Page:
So, is it safe to fly commercial aircraft in the area of the ash plume or not? On the one hand we have a small amount of research data from the Nerc Dornier flight, which documented levels of contaminants in the air column that could prove problematic for aircraft engines. On the other hand, the successful ferry flights provide anecdotal information that at least some flights can be operated safely (although the potential for cumulative effects from repeated exposure to the volcanic ash is not addressed by such flights).

Each of these -- the research flight and the ferry flights -- provided a snapshot of conditions in a particular chunk of airspace at a particular point in time. Unfortunately, neither can logically be generalized to apply to the whole region over a longer period.

Why? Because the location and composition of the volcanic ash cloud is constantly changing, and those changes are difficult to predict with any certainty.

I happen to know a thing or two about volcanic emissions -- not because I am an earth scientist or volcanologist, but because I am a long-time resident of Hawaii's Big Island, where Kilauea volcano has been erupting continuously since 1983. Over the years, those of us who occupy the same island as Kilauea have acquired quite a bit of empirical knowledge about the volcano and its emissions.

Here are a few things I have learned, that also apply to the present situation:
  • Volcanoes do not erupt in a continuous and uniform fashion, but in irregular bursts of varying duration. During some periods a volcano may emit large amounts of ash, smoke, steam, and gases, but those periods will be interspersed with others during which emissions are more sparse.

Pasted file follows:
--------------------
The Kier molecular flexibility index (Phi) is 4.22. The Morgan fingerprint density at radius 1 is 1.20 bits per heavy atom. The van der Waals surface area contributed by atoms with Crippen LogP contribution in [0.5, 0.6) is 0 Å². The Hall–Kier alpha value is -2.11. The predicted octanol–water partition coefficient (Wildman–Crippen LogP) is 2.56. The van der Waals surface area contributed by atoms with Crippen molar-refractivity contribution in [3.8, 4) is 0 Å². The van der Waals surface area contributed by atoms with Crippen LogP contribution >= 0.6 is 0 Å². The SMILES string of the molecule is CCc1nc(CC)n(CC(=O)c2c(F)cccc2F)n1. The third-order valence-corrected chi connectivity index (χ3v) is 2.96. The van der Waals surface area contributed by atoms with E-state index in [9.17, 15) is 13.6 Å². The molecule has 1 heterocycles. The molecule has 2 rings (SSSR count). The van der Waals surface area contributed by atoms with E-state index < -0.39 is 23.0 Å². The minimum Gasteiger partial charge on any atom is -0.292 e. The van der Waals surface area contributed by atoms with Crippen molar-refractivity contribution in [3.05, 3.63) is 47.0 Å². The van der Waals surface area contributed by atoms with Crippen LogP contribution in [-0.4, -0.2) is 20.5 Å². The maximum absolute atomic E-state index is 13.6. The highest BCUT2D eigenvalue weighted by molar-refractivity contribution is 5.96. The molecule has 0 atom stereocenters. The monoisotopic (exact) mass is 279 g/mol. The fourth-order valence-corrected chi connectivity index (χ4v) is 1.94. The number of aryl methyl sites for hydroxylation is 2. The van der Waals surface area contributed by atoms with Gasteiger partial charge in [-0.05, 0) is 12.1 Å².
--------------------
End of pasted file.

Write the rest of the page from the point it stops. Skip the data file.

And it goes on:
• The gunk emitted by a volcano is not homogenized; it varies in composition and density -- sometimes from one hour to the next -- and as the plume rises into the atmosphere and is carried along by winds, some components may become more concentrated, while others may diffuse, or dissipate into the upper atmosphere, or fall to earth.
  • Weather affects the direction and density of volcanic ash plumes. Changes in wind strength and direction, humidity levels, and barometric pressure determine how high a plume will rise, how far it will spread, and how long it will remain in a given area.
And no matter how much you may yearn to be able to just 'put a cork in it' and make it stop, there is no way to control or predict when a volcano will erupt, how long it will continue to erupt, or what kinds and amounts of stuff it will puke up. Its most prominent characteristic is that it is always changing.

The current eruption of Eyjafjallajökull volcano may continue apace, may settle down a bit, or it may intensify. It may cease tomorrow, it may continue erupting for weeks or months, or -- like Kilauea -- for years or decades. And it may or may not trigger that nearby volcano, Katla, to erupt. We don't know, and we can't know.

That said, I really would like to see less debate about whether or not a given sector of airspace is "safe" for commercial air traffic, and instead see more discussion about practical work-arounds. It may be a matter of re-ordered logistics.

If, for example, airports in southern Europe remain largely unaffected, why not engage in an operation not unlike the Berlin airlift, wherein air traffic from abroad is directed in a concentrated fashion to, say, Madrid, Lisbon, and Rome, coupled with a massive mobilization of ground transportation -- buses, trucks, rail -- organized and marketed as a "package" to deliver goods and people to and from cities elsewhere on the continent. And, should changing weather patterns bring the cloud south, contingency plans should be in place to shift traffic to/from other hubs.

I'm sure there are other possible solutions as well, including ramped up sea lift, but the point is that this situation may be with us for some time, and it could intensify. Even if it goes away soon, it could re-occur. Contingency plans must be made to anticipate and deal with events like this, preferably before they arise and devolve into crises.